Springfield Township’s GOP weighs in on primary results

by Betsy Wallace
Posted 6/15/23

A Springfield Township Republican reacts to the low voter turnout.

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Springfield Township’s GOP weighs in on primary results


In the Local’s May 25 article, “Springfield Township primary offers quiet prelude to November,” we explored the low voter turnout in the May 16 primary election.  The local Republican committee was not able to comment in time for publication.  This week, the GOP candidate for Ward 3 Commissioner Bill Mahoney stepped in for township GOP chair James Dailey to answer a few questions. 

Mahoney said the likely write-in Republican candidates for Wards 1 and 5 are Michael McCann (Ward 1) and Angelina Banks (Ward 5) and for the school district, Elena Habel, acknowledging that the names have not been publicly released yet.  He did not know why McCann, Banks, or Habel chose the write-in route.  

Mahoney attributes the very low Republican primary voter turnout to a general feeling among Republican voters in the township that they’re outnumbered.

“When I was getting signatures to run in the primary,” Mahoney said, “some people told me that I didn’t have a chance so why bother voting.” 

Mahoney said he also thought there is a lack of understanding among all voters, including Republicans, about what the primary elections are for and how government works in general.

“Graduates from the Springfield Township High School don’t understand the three branches of government,” he said. “We need to teach civics again in school.”

Looking ahead to the November elections, Mahoney said one of the issues Republicans are concerned about is support for police. “We need to support our police now,” Mahoney said, “I don’t understand it. If one or two people have a problem with how the police work, just talk to them.” He said he would “be more concerned if the issue was of actual police misconduct with minorities.”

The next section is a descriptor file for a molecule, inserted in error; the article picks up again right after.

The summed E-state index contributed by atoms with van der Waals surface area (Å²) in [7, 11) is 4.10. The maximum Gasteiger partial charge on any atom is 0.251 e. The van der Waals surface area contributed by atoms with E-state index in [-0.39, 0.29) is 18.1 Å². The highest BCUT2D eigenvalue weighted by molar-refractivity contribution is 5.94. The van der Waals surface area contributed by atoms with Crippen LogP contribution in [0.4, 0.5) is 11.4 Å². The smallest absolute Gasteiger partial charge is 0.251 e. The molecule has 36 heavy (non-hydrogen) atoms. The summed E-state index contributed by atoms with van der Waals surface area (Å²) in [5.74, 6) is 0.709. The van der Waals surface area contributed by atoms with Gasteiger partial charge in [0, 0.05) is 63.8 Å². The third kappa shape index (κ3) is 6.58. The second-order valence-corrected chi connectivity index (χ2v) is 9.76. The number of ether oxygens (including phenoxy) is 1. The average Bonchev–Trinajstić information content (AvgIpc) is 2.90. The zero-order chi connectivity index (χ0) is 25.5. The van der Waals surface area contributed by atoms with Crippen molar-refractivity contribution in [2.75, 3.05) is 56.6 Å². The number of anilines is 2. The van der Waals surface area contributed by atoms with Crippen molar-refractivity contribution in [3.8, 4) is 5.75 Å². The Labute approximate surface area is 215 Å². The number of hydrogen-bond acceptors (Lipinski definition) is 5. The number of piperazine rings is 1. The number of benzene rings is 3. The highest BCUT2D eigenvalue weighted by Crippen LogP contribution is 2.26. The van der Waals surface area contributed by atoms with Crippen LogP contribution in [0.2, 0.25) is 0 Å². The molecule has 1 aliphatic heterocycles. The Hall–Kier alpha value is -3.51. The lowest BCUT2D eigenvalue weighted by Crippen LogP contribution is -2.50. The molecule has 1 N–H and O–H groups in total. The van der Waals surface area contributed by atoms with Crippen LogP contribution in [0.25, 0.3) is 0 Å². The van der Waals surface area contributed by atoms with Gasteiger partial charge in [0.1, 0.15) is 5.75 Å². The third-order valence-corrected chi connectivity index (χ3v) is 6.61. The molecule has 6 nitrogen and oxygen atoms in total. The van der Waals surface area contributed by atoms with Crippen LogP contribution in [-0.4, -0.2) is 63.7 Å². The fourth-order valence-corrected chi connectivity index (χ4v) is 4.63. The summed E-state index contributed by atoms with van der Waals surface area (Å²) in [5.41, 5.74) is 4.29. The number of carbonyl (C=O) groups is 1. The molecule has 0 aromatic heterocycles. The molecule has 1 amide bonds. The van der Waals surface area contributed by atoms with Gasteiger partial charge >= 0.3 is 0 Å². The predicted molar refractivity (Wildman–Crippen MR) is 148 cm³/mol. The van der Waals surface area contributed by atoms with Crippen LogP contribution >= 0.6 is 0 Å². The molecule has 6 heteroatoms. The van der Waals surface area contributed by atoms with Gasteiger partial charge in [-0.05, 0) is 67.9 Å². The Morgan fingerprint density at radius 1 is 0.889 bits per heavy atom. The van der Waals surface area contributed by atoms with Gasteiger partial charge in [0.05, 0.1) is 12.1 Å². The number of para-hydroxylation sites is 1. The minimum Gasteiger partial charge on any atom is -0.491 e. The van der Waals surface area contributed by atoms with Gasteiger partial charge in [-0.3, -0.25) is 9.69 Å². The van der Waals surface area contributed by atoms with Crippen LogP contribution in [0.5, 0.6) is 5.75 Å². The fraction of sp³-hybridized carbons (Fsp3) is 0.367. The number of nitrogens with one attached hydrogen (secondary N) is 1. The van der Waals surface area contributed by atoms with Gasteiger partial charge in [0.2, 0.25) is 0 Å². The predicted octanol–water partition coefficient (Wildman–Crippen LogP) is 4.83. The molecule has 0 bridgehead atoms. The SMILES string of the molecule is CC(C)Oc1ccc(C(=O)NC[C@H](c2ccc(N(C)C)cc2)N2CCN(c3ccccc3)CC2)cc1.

The other issue for the local Republican party is fiscal responsibility, especially concerning the federal lawsuit brought against the board by the Springfield Township Police Benevolent Association, which challenges the resolution prohibiting township employees from displaying the thin blue line flag on township property. 

“The commissioners have already spent, maybe $25,000 on the lawsuit,” Mahoney said. “It’s a waste of money, ludicrous, and fiscally irresponsible.”  Although he acknowledged that it was the Police Benevolent Association that brought the lawsuit against the Board of Commissioners, not the other way around, Mahoney said the commissioners could have avoided it. 

As for general election issues in the school district, Mahoney said he thinks transgender concerns are an issue that is going to “blow up.”